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ISET Economist Blog

A blog about economics in the South Caucasus.
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Sep
11

Empowering Georgian ‘Plow Mothers’ (Gutnis Deda)

“The lion's whelps are equal be they male or female” – Shota Rustaveli    Giving women voice in company management may prove beneficial for performance. For instance, according to an influential Catalyst report, The Bottom Line: Corporate Performance and Women’s Representation on Boards, “companies that achieve [gender] diversity and manage it well attain better financial results, on average, than other companies.” In particular, they find that firms with the most women board directors outperform those with the least on such indicator...
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Sep
07

Un-Muzzling the Persian Panther: Where Georgia Stands to Gain from an Iran without Sanctions

There is a distant rumble in the regional economy – one with a particularly Persian flair. Iranian commerce and exports are about to enter an unrestricted world market as part of the deal negotiated between Western partners and Iranian leadership over its nuclear enrichment program. If Iran can meet the terms of the agreement, sanctions on its exports and imports will be lifted within the next year. When such a large energy-producing economy goes from near autarky to free trade, this is bound to send ripples through the world economy. Georgia and the Sou...
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Sep
04

Pavlovian Priests and the Sorry State of LGBT Rights in Georgia

According to Merriam-Webster’s dictionary, the word gay refers to cheerful, lively and high spirited person. The LGBT Prague Pride Parade, which I was fortunate to observe on my recent visit to Prague, lived to the very definition of the word. What I saw was fabulous: unicorns and countless rainbow colored flags, balloons, and thousands of exalted people dancing and singing in the middle of Wenceslas Square. The parade was bristling with so much enthusiasm and happiness that I, quite instinctively, was sucked in and followed the procession.  Prague ...
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May
29

Georgia’s Underground Economy

Economic activities which are not registered (and therefore not taxed) are commonly called Shadow Economy or Underground Economy. Are there shadowy corners in Georgia’s economy? Not just corners! According to Schneider, Buehn, and Montenegro (“Shadow Economies All over the World – New Estimates for 162 Countries from 1999 to 2007”, Policy Research Working Paper 5356, The World Bank 2010), based on estimates for 2007, Georgia has by far the largest shadow economy (as a share of GDP) among all surveyed 21 transition countries. 62.1% of all economic activit...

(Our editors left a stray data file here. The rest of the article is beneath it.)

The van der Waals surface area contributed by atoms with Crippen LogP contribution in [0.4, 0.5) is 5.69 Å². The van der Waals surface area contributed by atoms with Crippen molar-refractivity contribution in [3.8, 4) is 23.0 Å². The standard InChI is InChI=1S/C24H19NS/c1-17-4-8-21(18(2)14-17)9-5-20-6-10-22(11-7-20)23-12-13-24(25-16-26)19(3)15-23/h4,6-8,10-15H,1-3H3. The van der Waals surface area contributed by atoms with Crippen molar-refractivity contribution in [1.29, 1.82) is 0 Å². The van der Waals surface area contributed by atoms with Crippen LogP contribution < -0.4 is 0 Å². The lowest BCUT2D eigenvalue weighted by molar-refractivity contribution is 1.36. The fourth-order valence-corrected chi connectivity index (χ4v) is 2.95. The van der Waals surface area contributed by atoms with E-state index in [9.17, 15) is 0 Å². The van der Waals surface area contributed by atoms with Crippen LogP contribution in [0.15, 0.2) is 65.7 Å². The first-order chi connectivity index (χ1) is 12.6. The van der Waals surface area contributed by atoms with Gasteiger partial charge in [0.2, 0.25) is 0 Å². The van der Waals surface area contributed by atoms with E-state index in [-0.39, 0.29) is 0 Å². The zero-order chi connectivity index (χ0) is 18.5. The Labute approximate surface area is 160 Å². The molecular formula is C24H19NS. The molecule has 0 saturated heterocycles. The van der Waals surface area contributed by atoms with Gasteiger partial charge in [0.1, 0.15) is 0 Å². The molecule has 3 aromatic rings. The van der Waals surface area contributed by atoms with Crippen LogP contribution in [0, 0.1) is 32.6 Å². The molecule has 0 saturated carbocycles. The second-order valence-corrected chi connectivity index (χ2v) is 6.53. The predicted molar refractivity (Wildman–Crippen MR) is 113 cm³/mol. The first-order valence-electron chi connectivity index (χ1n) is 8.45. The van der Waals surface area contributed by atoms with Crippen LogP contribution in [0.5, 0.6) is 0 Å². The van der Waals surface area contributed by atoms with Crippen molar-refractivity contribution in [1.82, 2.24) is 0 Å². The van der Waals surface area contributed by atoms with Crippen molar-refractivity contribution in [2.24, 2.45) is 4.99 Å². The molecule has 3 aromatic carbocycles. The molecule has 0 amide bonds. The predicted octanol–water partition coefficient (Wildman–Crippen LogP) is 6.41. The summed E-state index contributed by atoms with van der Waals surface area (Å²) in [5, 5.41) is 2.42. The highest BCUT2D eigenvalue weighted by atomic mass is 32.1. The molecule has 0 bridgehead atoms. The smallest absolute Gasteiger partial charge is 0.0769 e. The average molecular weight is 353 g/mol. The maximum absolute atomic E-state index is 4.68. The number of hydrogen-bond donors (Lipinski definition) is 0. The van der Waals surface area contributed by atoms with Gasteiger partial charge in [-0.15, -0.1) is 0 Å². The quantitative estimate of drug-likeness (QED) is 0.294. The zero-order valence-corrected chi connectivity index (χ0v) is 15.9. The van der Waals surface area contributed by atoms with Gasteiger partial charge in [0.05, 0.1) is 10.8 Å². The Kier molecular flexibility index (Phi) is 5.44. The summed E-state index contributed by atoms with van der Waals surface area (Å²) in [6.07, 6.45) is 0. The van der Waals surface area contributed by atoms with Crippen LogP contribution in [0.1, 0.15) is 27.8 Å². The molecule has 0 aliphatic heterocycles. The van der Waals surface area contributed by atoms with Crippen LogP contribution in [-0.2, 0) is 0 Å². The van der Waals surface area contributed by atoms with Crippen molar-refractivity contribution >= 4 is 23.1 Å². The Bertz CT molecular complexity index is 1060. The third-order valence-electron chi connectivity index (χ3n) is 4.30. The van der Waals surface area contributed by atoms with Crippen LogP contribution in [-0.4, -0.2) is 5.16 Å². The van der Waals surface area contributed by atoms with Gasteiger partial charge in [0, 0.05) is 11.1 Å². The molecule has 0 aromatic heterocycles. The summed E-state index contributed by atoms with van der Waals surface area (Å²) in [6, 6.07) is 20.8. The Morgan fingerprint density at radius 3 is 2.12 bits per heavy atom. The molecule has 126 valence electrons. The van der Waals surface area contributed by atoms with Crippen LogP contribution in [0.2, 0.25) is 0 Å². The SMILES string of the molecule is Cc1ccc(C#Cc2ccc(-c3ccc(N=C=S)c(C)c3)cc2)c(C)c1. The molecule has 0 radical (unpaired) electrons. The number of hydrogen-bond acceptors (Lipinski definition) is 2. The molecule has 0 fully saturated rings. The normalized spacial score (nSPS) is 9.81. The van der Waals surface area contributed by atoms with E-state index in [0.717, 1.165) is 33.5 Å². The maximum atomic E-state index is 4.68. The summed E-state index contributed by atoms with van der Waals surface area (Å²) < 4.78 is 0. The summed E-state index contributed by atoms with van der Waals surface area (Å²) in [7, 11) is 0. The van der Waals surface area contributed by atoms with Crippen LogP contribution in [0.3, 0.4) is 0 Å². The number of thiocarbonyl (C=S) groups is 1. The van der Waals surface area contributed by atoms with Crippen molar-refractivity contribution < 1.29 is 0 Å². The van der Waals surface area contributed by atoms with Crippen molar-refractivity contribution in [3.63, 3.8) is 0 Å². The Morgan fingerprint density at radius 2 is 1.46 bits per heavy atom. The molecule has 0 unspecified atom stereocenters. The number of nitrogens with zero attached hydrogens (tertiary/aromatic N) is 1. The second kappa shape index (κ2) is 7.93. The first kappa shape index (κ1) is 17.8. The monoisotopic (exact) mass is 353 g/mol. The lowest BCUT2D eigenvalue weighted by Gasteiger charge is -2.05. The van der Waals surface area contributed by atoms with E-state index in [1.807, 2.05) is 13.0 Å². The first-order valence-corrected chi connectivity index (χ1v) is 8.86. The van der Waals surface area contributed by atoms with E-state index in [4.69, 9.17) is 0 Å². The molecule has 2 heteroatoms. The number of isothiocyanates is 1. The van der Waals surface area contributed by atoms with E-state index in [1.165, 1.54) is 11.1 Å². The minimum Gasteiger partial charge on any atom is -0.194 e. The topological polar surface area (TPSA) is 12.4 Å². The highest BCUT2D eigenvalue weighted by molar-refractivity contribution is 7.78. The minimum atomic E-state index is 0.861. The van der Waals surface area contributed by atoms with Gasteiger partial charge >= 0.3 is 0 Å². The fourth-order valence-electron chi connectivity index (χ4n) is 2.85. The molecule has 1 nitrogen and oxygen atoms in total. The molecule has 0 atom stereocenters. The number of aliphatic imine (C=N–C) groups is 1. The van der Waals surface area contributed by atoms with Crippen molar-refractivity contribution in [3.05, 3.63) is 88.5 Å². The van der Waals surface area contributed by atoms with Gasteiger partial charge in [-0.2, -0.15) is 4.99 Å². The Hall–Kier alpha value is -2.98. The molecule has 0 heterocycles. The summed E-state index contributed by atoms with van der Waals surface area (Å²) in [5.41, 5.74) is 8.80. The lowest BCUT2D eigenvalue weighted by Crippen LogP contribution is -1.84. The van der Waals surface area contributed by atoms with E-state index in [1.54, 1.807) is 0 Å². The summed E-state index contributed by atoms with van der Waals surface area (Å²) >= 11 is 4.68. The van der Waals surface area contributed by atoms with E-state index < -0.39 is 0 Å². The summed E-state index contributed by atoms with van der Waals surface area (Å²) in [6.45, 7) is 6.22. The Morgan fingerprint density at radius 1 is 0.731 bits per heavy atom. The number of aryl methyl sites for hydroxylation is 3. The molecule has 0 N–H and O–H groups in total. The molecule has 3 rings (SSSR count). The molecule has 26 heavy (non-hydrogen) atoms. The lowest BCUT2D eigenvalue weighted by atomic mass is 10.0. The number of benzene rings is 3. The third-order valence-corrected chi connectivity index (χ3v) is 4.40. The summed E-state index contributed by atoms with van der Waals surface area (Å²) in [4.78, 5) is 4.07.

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Feb
20

Education for the Poor

Worldwide, cash transfer programs are used to fight poverty. Developing countries typically spend between 1% and 2% of GDP on cash transfers (“Cash Transfers: a Literature Review”, DFID Policy Division, 2011). International donors also invest substantially into such programs. The rationale for cash transfers goes beyond relieving short-run poverty. In their 2011 book Poor Economics: A Radical Rethinking of the Way to Fight Global Poverty, eminent development economists Abhijit Banerjee and Esther Duflo explain the approach as follows: People are poor bec...
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Dec
22

Did the Patriarch Cause a Baby Boom in Georgia?

In October 2007, responding to the problem of very low birthrates in the country, Ilia II. of Georgia, the Catholicos-Patriarch of All Georgia, announced that he would personally baptize any third and subsequent child born to Orthodox families from that time onwards. This promise seems to have had a considerable impact on the reproduction behavior of Georgians. According to the National Statistics Office of Georgia (NSOG), the number of births increased from about 49,000 in 2007 to about 57,000 in 2008 and 63,000 in 2009. This is a remarkable 28% increas...
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